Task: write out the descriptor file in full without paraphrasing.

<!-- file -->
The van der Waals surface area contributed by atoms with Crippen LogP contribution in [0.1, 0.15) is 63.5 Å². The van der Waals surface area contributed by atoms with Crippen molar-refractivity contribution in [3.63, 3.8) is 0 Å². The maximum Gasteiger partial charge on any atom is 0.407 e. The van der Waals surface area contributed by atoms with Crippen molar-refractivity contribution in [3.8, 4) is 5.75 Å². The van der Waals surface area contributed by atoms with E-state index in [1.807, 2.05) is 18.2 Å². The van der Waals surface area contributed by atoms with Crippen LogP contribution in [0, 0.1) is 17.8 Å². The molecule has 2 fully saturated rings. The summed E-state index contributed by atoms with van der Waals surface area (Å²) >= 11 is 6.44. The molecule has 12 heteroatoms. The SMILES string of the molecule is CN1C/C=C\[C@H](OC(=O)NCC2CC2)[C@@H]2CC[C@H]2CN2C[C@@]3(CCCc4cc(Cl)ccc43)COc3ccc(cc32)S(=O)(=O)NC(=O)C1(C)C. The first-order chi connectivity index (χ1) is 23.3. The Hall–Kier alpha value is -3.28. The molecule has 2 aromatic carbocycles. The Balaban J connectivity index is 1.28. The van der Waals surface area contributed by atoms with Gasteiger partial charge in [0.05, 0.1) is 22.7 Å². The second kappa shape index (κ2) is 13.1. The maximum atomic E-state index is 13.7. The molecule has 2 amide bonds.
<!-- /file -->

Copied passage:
The van der Waals surface area contributed by atoms with Crippen LogP contribution in [0.1, 0.15) is 63.5 Å². The van der Waals surface area contributed by atoms with Crippen molar-refractivity contribution in [3.63, 3.8) is 0 Å². The maximum Gasteiger partial charge on any atom is 0.407 e. The van der Waals surface area contributed by atoms with Crippen molar-refractivity contribution in [3.8, 4) is 5.75 Å². The van der Waals surface area contributed by atoms with E-state index in [1.807, 2.05) is 18.2 Å². The van der Waals surface area contributed by atoms with Crippen LogP contribution in [0, 0.1) is 17.8 Å². The molecule has 2 fully saturated rings. The summed E-state index contributed by atoms with van der Waals surface area (Å²) >= 11 is 6.44. The molecule has 12 heteroatoms. The SMILES string of the molecule is CN1C/C=C\[C@H](OC(=O)NCC2CC2)[C@@H]2CC[C@H]2CN2C[C@@]3(CCCc4cc(Cl)ccc43)COc3ccc(cc32)S(=O)(=O)NC(=O)C1(C)C. The first-order chi connectivity index (χ1) is 23.3. The Hall–Kier alpha value is -3.28. The molecule has 2 aromatic carbocycles. The Balaban J connectivity index is 1.28. The van der Waals surface area contributed by atoms with Gasteiger partial charge in [0.05, 0.1) is 22.7 Å². The second kappa shape index (κ2) is 13.1. The maximum atomic E-state index is 13.7. The molecule has 2 amide bonds.